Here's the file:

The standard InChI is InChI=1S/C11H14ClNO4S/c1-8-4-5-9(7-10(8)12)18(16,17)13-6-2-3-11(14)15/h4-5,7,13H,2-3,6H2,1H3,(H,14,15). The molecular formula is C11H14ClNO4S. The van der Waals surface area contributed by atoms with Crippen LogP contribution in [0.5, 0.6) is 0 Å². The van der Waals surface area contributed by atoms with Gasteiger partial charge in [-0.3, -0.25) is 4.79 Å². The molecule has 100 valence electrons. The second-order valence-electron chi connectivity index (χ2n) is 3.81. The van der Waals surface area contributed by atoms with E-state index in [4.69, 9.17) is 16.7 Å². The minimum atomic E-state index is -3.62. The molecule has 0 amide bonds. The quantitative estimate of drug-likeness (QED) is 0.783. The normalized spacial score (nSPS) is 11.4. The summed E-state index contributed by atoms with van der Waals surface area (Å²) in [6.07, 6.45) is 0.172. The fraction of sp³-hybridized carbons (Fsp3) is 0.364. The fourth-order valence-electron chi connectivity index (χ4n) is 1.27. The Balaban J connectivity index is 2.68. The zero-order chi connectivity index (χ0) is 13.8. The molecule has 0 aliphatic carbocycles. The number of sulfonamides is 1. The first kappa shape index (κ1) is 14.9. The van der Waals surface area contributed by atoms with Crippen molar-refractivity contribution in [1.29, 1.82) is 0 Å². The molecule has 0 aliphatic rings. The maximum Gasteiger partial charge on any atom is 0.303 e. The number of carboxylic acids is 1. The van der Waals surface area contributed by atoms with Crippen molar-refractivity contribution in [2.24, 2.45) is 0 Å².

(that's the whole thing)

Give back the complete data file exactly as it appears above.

The standard InChI is InChI=1S/C11H14ClNO4S/c1-8-4-5-9(7-10(8)12)18(16,17)13-6-2-3-11(14)15/h4-5,7,13H,2-3,6H2,1H3,(H,14,15). The molecular formula is C11H14ClNO4S. The van der Waals surface area contributed by atoms with Crippen LogP contribution in [0.5, 0.6) is 0 Å². The van der Waals surface area contributed by atoms with Gasteiger partial charge in [-0.3, -0.25) is 4.79 Å². The molecule has 100 valence electrons. The second-order valence-electron chi connectivity index (χ2n) is 3.81. The van der Waals surface area contributed by atoms with E-state index in [4.69, 9.17) is 16.7 Å². The minimum atomic E-state index is -3.62. The molecule has 0 amide bonds. The quantitative estimate of drug-likeness (QED) is 0.783. The normalized spacial score (nSPS) is 11.4. The summed E-state index contributed by atoms with van der Waals surface area (Å²) in [6.07, 6.45) is 0.172. The fraction of sp³-hybridized carbons (Fsp3) is 0.364. The fourth-order valence-electron chi connectivity index (χ4n) is 1.27. The Balaban J connectivity index is 2.68. The zero-order chi connectivity index (χ0) is 13.8. The molecule has 0 aliphatic carbocycles. The number of sulfonamides is 1. The first kappa shape index (κ1) is 14.9. The van der Waals surface area contributed by atoms with Crippen molar-refractivity contribution in [1.29, 1.82) is 0 Å². The molecule has 0 aliphatic rings. The maximum Gasteiger partial charge on any atom is 0.303 e. The number of carboxylic acids is 1. The van der Waals surface area contributed by atoms with Crippen molar-refractivity contribution in [2.24, 2.45) is 0 Å².